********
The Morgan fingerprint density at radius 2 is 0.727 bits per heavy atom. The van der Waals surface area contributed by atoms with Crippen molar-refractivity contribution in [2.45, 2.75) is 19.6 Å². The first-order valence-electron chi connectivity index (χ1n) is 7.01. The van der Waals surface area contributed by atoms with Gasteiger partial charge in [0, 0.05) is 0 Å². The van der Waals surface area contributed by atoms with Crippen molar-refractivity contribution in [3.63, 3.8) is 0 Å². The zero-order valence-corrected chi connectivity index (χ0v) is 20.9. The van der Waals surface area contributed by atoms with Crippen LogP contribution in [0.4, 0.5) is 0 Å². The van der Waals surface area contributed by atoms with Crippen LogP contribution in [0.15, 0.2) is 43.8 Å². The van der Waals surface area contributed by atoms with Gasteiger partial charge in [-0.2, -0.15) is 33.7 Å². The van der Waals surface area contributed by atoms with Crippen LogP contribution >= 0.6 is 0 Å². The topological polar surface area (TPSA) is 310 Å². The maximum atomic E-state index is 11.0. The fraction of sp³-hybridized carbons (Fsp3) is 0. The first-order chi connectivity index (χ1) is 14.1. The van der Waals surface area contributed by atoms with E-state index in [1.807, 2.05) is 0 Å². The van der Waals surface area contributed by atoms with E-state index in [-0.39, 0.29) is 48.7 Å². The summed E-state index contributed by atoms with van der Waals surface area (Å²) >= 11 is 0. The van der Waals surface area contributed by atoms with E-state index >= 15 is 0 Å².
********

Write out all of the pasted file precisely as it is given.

The Morgan fingerprint density at radius 2 is 0.727 bits per heavy atom. The van der Waals surface area contributed by atoms with Crippen molar-refractivity contribution in [2.45, 2.75) is 19.6 Å². The first-order valence-electron chi connectivity index (χ1n) is 7.01. The van der Waals surface area contributed by atoms with Gasteiger partial charge in [0, 0.05) is 0 Å². The van der Waals surface area contributed by atoms with Crippen molar-refractivity contribution in [3.63, 3.8) is 0 Å². The zero-order valence-corrected chi connectivity index (χ0v) is 20.9. The van der Waals surface area contributed by atoms with Crippen LogP contribution in [0.4, 0.5) is 0 Å². The van der Waals surface area contributed by atoms with Crippen LogP contribution in [0.15, 0.2) is 43.8 Å². The van der Waals surface area contributed by atoms with Gasteiger partial charge in [-0.2, -0.15) is 33.7 Å². The van der Waals surface area contributed by atoms with Crippen LogP contribution >= 0.6 is 0 Å². The topological polar surface area (TPSA) is 310 Å². The maximum atomic E-state index is 11.0. The fraction of sp³-hybridized carbons (Fsp3) is 0. The first-order chi connectivity index (χ1) is 14.1. The van der Waals surface area contributed by atoms with E-state index in [1.807, 2.05) is 0 Å². The van der Waals surface area contributed by atoms with E-state index in [-0.39, 0.29) is 48.7 Å². The summed E-state index contributed by atoms with van der Waals surface area (Å²) >= 11 is 0. The van der Waals surface area contributed by atoms with E-state index >= 15 is 0 Å².